During this evolving time in the midst the COVID-19 pandemic, the Toronto School of Theology will post updates and resources below as they become available. Check back often for additional information. As of March 18, 2020 the TST building is closed until further notice. (Additional information will be posted here when it is known.)
UCheck: All members of the TST community who come onto any University of Toronto campus and/or TST member college premises, must be fully vaccinated against COVID-19 and are required to upload proof of vaccination via the University of Toronto's UCheck system. Public health guidance requires a self-assessment for all members of the TST community, including faculty members, librarians, staff, and students, each day they visit the campus and/or any property owned or operated by the University of Toronto or a TST member college.
- TST students in conjoint programs as well as faculty and staff should use the UCheck online self-assessment.
- TST students in non-conjoint programs as well as visitors, contactors, and those unable to access the UCheck online self-assessment, should use the paper-based/offline self-assessment log when completing the self-assessment, available here
All students, faculty and staff: The Toronto School of Theology follows the University of Toronto's face mask policy which requires a face mask to be worn by anyone on a University campus and/or the premises of a TST member college. See the policy here.
Fall 2021 Return to Campus
The Toronto School of Theology community eagerly awaits our post-pandemic return to campus. Our primary organizing principle is to provide access to classes and extra-curricular opportunities that allows students to make progress with their degrees and engage with their fellow students and college communities. While we expect improved public health conditions in 2021-2022 due to vaccine rollout in the coming months, we anticipate continued need for some level of remote delivery in response to public health constraints.
In light of this, the Member Colleges of the Toronto School of Theology are planning for the following:
- To provide for a variety of delivery methods in Fall 2021 and Winter 2022. Some Member Colleges will provide remote access to most courses, while others will plan for in-person courses as public health conditions permit.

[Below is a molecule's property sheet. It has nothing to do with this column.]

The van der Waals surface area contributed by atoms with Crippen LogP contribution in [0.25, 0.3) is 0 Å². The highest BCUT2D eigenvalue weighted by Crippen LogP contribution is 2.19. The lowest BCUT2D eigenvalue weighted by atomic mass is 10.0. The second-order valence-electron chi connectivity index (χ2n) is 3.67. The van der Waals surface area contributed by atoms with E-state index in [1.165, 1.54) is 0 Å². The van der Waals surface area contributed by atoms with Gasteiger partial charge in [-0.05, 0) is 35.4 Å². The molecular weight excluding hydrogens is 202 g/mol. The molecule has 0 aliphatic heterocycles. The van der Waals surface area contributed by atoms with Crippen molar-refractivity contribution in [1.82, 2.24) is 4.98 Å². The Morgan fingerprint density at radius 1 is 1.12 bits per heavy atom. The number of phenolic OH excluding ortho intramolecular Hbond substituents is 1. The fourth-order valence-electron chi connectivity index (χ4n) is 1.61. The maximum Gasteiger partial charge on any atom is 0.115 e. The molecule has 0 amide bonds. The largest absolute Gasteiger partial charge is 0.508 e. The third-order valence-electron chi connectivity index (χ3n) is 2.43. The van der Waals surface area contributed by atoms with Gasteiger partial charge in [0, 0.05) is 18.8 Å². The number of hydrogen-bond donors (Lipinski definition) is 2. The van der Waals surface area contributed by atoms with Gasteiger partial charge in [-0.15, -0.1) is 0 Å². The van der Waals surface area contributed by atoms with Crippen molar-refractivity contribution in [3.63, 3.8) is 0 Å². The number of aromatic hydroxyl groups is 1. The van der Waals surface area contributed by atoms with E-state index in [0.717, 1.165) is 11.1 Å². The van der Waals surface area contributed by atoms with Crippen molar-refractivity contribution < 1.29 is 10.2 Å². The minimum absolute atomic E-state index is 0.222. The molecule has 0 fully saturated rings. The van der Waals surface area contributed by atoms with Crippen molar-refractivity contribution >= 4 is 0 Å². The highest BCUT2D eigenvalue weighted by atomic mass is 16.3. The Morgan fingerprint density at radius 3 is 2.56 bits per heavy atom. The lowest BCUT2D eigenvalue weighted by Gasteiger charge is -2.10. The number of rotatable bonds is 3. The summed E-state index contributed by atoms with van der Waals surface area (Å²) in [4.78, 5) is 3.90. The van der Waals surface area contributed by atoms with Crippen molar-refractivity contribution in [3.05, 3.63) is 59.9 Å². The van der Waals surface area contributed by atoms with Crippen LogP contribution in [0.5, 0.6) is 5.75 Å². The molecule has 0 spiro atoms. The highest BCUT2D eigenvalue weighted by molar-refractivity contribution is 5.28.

- To work with students, including those who anticipate healthcare-based practicums, to fulfill curricular requirements in appropriate ways.
- To communicate decisions about the scope of remote access for future academic terms in consultation with the University of Toronto and public health directives.
- To program in-person co-curricular, worship, and community life activities as public health conditions permit.
- To work with our librarians to make research access available.
For graduate students:
- TST Academic Council approved the following with respect to residency requirements for all graduate students:
“Graduate students who participate in classes delivered remotely as a result of the COVID pandemic measures and maintain academic connections with the TST and their home college through electronic communication meet the program requirements as stated in sections A7.1.2 and A6.5 of the GCTS Conjoint Degree & DMin Handbooks.”
- TST graduate cohort courses TSJ5001H, TSJ5021H & TSJ5022H will be delivered remotely in Fall 2021. (TSM5020H & TSM5022H for Summer 2021.)
- Member colleges will offer a variety of in-person courses to enhance the campus experience for students in Toronto, as public health conditions allow.
These unusual circumstances have created the opportunity for renewed ecumenical engagement as students access a range of course and co-curricular offerings across the Member Colleges. Students may:
- Use the searchable course catalog to find courses, which will indicate the delivery method by the section code: 0101 (in person), 9101 (remote delivery), 6201 (online-synchronous) and 6101 (online-asynchronous).
- Subscribe to the social media feeds and e-newsletters of the Member Colleges to keep abreast of opportunities to build community.
Click on a topic below for further infomation. / Read how TST graduates and students have responded to COVID-19 here.
Please find below frequently asked questions that are specific to Toronto School of Theology (TST) students taking courses with our member colleges. This page will be updated as more information comes available. We encourage you to check back often.
What offices are open? Who should I contact if I have questions?